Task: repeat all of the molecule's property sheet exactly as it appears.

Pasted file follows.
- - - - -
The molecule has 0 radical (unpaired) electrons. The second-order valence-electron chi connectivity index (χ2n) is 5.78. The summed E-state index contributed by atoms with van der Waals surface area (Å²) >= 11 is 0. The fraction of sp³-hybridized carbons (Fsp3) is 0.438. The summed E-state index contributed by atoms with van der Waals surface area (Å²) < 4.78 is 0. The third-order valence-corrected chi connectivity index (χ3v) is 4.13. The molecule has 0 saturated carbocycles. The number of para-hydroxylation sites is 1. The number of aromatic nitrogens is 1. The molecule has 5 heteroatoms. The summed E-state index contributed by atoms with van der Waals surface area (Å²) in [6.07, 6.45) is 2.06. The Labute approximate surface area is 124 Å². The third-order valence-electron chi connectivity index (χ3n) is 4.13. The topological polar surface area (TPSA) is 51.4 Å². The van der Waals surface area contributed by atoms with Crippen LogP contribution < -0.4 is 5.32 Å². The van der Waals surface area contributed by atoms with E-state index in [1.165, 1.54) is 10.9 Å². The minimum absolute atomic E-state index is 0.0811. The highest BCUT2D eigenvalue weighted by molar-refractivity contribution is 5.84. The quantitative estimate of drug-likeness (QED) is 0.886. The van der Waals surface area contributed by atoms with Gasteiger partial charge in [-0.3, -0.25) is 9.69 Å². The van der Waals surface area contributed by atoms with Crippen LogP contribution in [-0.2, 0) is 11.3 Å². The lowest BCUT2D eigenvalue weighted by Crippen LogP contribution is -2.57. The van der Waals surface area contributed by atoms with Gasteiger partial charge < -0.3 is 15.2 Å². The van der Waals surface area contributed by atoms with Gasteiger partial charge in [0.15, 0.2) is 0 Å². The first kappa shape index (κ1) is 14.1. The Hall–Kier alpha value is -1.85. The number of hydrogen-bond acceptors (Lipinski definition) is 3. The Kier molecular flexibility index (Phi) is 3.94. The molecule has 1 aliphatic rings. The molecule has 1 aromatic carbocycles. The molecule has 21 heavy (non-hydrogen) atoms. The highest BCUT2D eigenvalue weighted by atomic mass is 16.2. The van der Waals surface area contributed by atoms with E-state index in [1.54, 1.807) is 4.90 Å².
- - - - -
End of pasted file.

The molecule has 0 radical (unpaired) electrons. The second-order valence-electron chi connectivity index (χ2n) is 5.78. The summed E-state index contributed by atoms with van der Waals surface area (Å²) >= 11 is 0. The fraction of sp³-hybridized carbons (Fsp3) is 0.438. The summed E-state index contributed by atoms with van der Waals surface area (Å²) < 4.78 is 0. The third-order valence-corrected chi connectivity index (χ3v) is 4.13. The molecule has 0 saturated carbocycles. The number of para-hydroxylation sites is 1. The number of aromatic nitrogens is 1. The molecule has 5 heteroatoms. The summed E-state index contributed by atoms with van der Waals surface area (Å²) in [6.07, 6.45) is 2.06. The Labute approximate surface area is 124 Å². The third-order valence-electron chi connectivity index (χ3n) is 4.13. The topological polar surface area (TPSA) is 51.4 Å². The van der Waals surface area contributed by atoms with Crippen LogP contribution < -0.4 is 5.32 Å². The van der Waals surface area contributed by atoms with E-state index in [1.165, 1.54) is 10.9 Å². The minimum absolute atomic E-state index is 0.0811. The highest BCUT2D eigenvalue weighted by molar-refractivity contribution is 5.84. The quantitative estimate of drug-likeness (QED) is 0.886. The van der Waals surface area contributed by atoms with Gasteiger partial charge in [-0.3, -0.25) is 9.69 Å². The van der Waals surface area contributed by atoms with Crippen LogP contribution in [-0.2, 0) is 11.3 Å². The lowest BCUT2D eigenvalue weighted by Crippen LogP contribution is -2.57. The van der Waals surface area contributed by atoms with Gasteiger partial charge < -0.3 is 15.2 Å². The van der Waals surface area contributed by atoms with Gasteiger partial charge in [0.15, 0.2) is 0 Å². The first kappa shape index (κ1) is 14.1. The Hall–Kier alpha value is -1.85. The number of hydrogen-bond acceptors (Lipinski definition) is 3. The Kier molecular flexibility index (Phi) is 3.94. The molecule has 1 aliphatic rings. The molecule has 1 aromatic carbocycles. The molecule has 21 heavy (non-hydrogen) atoms. The highest BCUT2D eigenvalue weighted by atomic mass is 16.2. The van der Waals surface area contributed by atoms with E-state index in [1.54, 1.807) is 4.90 Å².